Remember the indie rock boom of the early-to-mid 00s? Everything Is Noise remembers. Largely indebted to England’s two biggest musical contributions of the post-70s era, post-punk and britpop, this wave of largely danceable rock music saw a slew of bands (many of them with a ‘The’ tacked onto their names) emerging overnight, in a seemingly endless game of call-and-response between young talent and media-fuelled craze. One of the more significant bands to come out of this movement are The Kooks. Formed in 2004, they released their début record Inside In / Inside Out in 2006, which garnered them a lot of attention despite being in active competition with releases by other hyped upstarts like the Arctic Monkeys.
To celebrate Inside In / Inside Out‘s 15th anniversary – it was originally released on January 23, 2006 – our PR/social media manager Inter has compiled his thoughts on the record and its impact on his life.
Remember the time when The Kooks were really popular? Late 00’s, probably. I remember that everybody was listening to Franz Ferdinand, Arctic Monkeys, and The Killers. And I hated it. My snobby brain told me that all those people had superficial taste in music for enjoying those superficial bands with their mediocre songs. What a stupid kid I was.
Those bands belonged to an interesting generation; I just I needed a couple of years for me to re-evaluate this kind of music. Listening through all those ‘landmark 00’s indie bands’ brought me a lot of indifference towards most of them; sure, those bands are alright, just nothing noteworthy for me. At least I don’t hate them anymore. What it also did, though, was exposing me to two bands I hold dear to my heart ever since: Bloc Party and The Kooks.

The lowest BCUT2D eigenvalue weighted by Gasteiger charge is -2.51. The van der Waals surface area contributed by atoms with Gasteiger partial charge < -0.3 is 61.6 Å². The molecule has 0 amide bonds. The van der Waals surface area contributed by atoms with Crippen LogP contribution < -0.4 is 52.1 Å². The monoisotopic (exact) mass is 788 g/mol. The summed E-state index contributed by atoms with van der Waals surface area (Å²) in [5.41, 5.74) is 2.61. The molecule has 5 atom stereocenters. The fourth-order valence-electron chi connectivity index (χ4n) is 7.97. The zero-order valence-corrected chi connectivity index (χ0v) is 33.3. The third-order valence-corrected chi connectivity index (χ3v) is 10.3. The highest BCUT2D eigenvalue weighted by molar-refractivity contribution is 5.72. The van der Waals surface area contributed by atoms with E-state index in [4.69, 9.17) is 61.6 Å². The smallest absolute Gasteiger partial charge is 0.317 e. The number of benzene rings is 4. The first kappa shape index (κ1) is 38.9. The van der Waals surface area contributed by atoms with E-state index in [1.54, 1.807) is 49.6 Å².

Silent Alarm, Bloc Party‘s much-applauded breakthrough album, showed me a new side to indie. Clever songwriting, complex arrangements, and songs with compelling identity – those tunes carried the urgency of a generation to express their inner ‘angty teen’. Angsty, yet colorful. And hopeful.
I didn’t fall in love with The Kooks‘ debut album Inside In / Inside Out right away. Some tunes were cool, but they sounded oh so very British, a bit too British for my taste. Over time, though, they grew on me more and more. Even more so when a good friend of mine asked my bandmate and me to play two The Kooks songs at his weeding. He chose “Seaside” and “Naive”, and I loved learning those song a lot. I tried to arrange “Seaside” as a jazz version with my mate, but figured out pretty quickly that its magic lays in its simplicity. Some chords, a short but present breath, and you want to go to the seaside. A very organic and warm way to start your record, and a pattern which is present throughout the whole record. The album manages to be super playful, full of hope and sunshine, but also radiate the sweat of intense basement shows. Catchy choruses, driving rhythm guitars and surprisingly complex, effective drums dominate most of the songs and make the record incredibly charming and energetic, a quality which automatically speaks to a lot of people.
And “Naive” – I’ve spent quite some time to figure out the chords, all the voicings and how they were played that I fully immersed into the song. A cheesy indie anthem, with one of the best drum beats in modern rock. Playing this song is still so much fun, and find myself dragged into Inside In / Inside Out on a regular base because one of the aforementioned songs (and “She Moves In Her Own Way”, “Matchbox”, “Eddie’s Gun”… you get it). It always gives me a smile.
Through all those experiences and connections, The Kooks‘ debut really helped me to understand songwriting a bit more, they showed me the value of complexity veiled under catchiness and accessibility. Fantastic songs which rewards you if you delve into them, full of great little details. While the band was never able to recreate the magic on their first release with later albums, they still carry a certain smirk and drive. If you have overlooked this album, waste no time and get right into it. Just enjoy yourself.
What are your thoughts on/experiences with Inside In / Inside Out? Are you a fan of The Kooks, and if so, what’s your favorite album of theirs? Do you have any records you’d like to recommend for inclusion in A Scene In Retrospect? Leave it all in the comments if you feel like sharing!